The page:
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Bilateral temporal lobe disease: looking beyond herpes encephalitis


The temporal lobes have unique architecture, and functionality that makes them vulnerable to certain disease processes. Patients presenting with bilateral temporal lobe disease are often confused and have altered consciousness, and are therefore unable to provide cogent histories. For these reasons, imaging plays an important role in their workup and management. Disease entities causing bilateral temporal lobe involvement can be infectious, metabolic, neoplastic, and degenerative aetiologies, as well as trauma and cerebrovascular events. We will first describe the structural and functional anatomy of the temporal lobes and explain the mechanisms that underlie bilateral temporal lobe disease, and then show and discuss the different disease entities and differential diagnosis.

Teaching points

Bilateral temporal lobe disease is a unique pattern with specific differential diagnosis.

Patients presenting with bilateral temporal lobe disease are often confused.

Radiologists should be familar with the variety of disease processes that cause bitemporal disease.

Temporal lobe anatomy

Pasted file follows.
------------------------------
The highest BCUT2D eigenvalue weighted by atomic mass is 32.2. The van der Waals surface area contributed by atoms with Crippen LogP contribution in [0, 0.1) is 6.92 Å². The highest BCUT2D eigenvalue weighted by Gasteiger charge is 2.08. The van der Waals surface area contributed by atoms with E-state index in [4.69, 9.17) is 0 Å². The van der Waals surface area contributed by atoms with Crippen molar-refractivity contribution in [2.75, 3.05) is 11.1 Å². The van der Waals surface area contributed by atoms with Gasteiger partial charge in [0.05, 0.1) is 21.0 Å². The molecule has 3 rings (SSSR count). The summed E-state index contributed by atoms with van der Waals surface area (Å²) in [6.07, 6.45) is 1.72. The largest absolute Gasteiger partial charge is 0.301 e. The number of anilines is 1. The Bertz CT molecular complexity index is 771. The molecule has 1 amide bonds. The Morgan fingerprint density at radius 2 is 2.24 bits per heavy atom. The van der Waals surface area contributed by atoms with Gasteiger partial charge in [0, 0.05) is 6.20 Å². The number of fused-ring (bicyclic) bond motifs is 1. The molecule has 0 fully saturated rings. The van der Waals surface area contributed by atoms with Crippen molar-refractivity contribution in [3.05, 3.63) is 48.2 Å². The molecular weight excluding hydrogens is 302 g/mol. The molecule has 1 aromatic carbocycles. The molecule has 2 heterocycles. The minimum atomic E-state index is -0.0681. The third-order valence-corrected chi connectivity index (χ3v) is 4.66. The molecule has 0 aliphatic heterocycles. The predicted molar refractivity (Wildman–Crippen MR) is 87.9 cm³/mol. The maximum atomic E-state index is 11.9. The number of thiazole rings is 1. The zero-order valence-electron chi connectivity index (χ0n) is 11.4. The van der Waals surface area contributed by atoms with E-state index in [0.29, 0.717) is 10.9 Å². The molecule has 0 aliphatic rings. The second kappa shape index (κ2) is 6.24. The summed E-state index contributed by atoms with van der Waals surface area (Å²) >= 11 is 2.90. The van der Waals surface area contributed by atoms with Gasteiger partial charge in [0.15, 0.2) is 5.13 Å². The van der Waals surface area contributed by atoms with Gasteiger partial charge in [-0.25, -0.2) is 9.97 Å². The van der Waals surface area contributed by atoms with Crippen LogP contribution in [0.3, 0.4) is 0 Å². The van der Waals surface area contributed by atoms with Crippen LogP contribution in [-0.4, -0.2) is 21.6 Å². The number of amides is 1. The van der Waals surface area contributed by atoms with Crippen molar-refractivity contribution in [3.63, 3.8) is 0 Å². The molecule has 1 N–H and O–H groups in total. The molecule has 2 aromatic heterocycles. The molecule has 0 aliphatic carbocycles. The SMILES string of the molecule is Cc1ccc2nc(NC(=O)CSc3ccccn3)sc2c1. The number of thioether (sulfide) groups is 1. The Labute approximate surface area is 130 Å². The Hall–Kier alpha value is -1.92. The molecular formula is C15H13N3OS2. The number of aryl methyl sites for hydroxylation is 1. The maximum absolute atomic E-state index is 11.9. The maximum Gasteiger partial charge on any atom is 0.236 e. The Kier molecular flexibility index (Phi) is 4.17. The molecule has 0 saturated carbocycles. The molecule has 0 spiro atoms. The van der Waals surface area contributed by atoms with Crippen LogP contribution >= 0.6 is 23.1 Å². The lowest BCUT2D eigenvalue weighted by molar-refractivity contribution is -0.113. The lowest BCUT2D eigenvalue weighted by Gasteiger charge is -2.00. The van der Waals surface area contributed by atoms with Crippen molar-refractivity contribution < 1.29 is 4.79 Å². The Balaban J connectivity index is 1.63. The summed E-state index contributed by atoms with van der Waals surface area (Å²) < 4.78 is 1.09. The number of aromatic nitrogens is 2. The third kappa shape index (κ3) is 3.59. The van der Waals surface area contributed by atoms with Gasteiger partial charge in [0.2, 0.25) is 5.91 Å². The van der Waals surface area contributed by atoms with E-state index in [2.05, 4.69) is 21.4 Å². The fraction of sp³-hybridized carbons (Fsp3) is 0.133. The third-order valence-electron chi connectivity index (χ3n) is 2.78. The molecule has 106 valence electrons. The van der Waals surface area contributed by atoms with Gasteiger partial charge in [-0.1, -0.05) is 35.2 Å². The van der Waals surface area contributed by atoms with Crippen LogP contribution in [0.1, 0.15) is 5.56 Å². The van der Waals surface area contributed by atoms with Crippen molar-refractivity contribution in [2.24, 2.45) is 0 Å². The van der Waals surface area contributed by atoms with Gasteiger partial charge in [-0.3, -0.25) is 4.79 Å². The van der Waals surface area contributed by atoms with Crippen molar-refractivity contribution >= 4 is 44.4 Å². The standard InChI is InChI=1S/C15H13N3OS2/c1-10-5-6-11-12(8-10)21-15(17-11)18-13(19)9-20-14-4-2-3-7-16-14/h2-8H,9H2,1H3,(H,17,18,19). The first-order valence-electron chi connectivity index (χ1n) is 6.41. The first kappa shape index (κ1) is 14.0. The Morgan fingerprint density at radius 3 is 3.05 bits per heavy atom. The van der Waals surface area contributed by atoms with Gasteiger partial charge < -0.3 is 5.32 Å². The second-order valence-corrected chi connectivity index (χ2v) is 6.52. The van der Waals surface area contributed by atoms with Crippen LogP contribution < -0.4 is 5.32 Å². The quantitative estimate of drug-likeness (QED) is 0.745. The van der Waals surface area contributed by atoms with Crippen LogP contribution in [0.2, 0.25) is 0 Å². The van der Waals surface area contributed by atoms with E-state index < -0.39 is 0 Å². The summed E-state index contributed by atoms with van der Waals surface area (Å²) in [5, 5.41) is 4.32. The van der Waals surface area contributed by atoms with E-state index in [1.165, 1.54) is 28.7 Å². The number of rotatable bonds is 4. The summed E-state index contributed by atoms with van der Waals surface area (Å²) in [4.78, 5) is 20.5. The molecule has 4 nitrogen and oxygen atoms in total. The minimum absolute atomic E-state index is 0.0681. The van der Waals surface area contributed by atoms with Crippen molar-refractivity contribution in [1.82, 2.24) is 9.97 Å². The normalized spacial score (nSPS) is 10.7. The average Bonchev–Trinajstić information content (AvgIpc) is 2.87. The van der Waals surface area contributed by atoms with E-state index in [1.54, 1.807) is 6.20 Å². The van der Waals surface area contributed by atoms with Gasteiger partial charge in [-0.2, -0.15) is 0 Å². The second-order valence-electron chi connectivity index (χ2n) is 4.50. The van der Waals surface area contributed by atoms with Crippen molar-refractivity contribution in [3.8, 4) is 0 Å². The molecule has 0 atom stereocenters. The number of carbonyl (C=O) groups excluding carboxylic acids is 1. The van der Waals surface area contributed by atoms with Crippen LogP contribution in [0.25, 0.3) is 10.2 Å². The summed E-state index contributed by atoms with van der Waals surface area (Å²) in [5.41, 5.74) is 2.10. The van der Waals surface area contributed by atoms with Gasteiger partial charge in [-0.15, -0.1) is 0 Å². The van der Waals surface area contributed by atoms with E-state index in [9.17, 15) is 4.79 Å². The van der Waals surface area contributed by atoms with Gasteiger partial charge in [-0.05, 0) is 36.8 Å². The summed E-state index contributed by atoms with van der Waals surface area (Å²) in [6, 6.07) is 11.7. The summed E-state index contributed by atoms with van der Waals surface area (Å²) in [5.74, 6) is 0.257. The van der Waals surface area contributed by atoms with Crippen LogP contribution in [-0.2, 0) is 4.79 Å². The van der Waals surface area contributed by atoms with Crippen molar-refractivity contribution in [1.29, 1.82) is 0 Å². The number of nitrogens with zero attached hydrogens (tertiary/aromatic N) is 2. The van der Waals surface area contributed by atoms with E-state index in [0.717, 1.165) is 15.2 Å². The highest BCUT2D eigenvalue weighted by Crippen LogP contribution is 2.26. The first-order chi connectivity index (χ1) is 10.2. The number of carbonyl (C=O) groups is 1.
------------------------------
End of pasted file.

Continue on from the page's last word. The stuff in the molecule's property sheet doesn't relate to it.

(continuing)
Functional centres of hearing, speech, memory, olfaction, sensation, emotion and behaviour are located in the temporal lobes, which lie in the middle cranial fossa, lateral to the midbrain and inferior to the basal ganglia. Each temporal lobe is separated from the frontal lobe and the anterior parietal lobe by the Sylvian fissure (Fig. 1). On axial images along the canthomeatal plane, the temporal lobes do not extend above the level of the lateral ventricles [1].

Fig. 1
figure 1

Schematic drawing of the brain in coronal section. Superficially, the superior, middle and inferior temporal gyri (a, b, c respectively) comprise the temporal lobe. The sylvian fissure (arrow) demarcates the border with the frontal lobe. The primary auditory cortex is located in the transverse temporal gyrus (of Heschl) (d). The parahippocampal gyrus and hippocampus (asterisk) lie in the medial aspect of the temporal lobe. The hippocampus runs superior and lateral to the parahippocampal gyrus from rostral to caudal